The foregoing limitation may significantly curtail the deductible amount of NFT contributions. If a work’s creator had transformed it into an NFT that he or she then donated, the NFT likely constitutes a noncapital asset in the creator’s hands, and the deductible amount would be limited to his or her tax basis in the NFT, which would ordinarily be minimal (e.g., for a painting, the amount deductible would be limited to the purchase price of the canvas, paint, and brushes that the artist used; for an NFT, it might also include costs incurred in the tokenization process).

NFTs that become worthless. If an NFT becomes worthless in the hands of its owner who purchased it as an item of personal consumption (akin to purchased artwork that hangs in the person’s den), Sec. 165(c) would preclude a deduction related to this loss. On the other hand, in a trade or business context, if a taxpayer owns an NFT that becomes worthless, the taxpayer should be able to take a deduction for the worthless asset under Sec. 197, subject to the special rules of Sec. 197(f) and Regs. Sec. 1.197-2(g)(1)(i).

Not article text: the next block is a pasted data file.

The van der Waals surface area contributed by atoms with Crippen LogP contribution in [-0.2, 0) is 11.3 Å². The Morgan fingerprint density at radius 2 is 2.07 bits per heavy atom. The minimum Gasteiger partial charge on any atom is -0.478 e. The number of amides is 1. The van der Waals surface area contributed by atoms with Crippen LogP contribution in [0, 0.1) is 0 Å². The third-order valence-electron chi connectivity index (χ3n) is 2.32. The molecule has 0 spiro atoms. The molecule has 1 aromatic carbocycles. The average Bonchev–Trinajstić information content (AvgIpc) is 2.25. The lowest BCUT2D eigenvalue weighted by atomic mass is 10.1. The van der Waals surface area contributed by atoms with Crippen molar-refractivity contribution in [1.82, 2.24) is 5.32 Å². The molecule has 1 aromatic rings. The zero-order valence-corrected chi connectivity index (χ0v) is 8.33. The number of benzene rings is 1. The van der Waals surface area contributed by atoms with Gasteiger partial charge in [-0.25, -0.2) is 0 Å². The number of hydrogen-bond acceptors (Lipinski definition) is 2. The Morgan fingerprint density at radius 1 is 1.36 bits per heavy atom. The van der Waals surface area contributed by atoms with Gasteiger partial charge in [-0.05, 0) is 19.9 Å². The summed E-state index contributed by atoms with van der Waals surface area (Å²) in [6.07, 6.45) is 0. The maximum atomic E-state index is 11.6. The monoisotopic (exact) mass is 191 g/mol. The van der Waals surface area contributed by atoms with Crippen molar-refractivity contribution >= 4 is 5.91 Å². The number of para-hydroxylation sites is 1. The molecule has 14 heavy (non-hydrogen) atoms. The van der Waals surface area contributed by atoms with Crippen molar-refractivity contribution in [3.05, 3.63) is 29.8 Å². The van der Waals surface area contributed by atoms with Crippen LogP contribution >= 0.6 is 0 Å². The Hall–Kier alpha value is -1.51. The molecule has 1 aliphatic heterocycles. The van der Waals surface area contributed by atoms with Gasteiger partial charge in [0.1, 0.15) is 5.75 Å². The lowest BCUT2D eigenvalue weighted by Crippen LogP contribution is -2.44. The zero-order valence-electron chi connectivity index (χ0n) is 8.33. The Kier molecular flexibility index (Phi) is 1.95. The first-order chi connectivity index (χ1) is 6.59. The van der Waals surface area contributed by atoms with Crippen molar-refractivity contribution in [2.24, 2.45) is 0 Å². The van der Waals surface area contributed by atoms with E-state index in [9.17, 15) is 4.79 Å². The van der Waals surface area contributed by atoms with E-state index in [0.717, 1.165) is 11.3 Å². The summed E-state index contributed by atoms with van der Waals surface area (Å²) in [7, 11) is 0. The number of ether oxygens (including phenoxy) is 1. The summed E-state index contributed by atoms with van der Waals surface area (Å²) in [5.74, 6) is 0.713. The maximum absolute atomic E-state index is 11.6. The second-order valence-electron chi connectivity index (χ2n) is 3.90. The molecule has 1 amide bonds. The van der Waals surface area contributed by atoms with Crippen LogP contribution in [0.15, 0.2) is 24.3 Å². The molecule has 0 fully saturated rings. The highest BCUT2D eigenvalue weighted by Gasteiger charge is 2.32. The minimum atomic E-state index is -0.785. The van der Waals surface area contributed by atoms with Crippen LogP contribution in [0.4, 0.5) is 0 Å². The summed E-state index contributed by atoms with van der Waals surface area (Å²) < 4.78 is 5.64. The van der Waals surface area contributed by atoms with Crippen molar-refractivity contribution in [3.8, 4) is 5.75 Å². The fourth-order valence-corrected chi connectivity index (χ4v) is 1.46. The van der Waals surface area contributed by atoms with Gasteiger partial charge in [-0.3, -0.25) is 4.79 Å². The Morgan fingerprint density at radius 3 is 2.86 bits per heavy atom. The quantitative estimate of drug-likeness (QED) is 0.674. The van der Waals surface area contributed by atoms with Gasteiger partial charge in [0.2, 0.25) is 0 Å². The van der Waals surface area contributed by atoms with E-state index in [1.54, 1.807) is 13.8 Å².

Guidance needed

Although NFTs are a relatively new phenomenon, they are becoming increasingly popular. This analysis provides a broad overview of some of the possible income tax consequences associated with their creation and use. Going forward and to improve tax compliance, the IRS should consider issuing additional guidance so taxpayers and tax professionals may better understand their tax obligations vis-à-vis NFTs.

— Walter Effross, J.D., is a professor at the American University Washington College of Law in Washington, D.C. Leonard Goodman, CPA, Ph.D.; Anthony Pochesci, CPA; and Jay A. Soled, J.D., LL.M., are tax professors at Rutgers University in Newark, N.J. To comment on this article or to suggest an idea for another article, contact Paul Bonner, a JofA senior editor, at Paul.Bonner@aicpa-cima.com or 919-402-4434.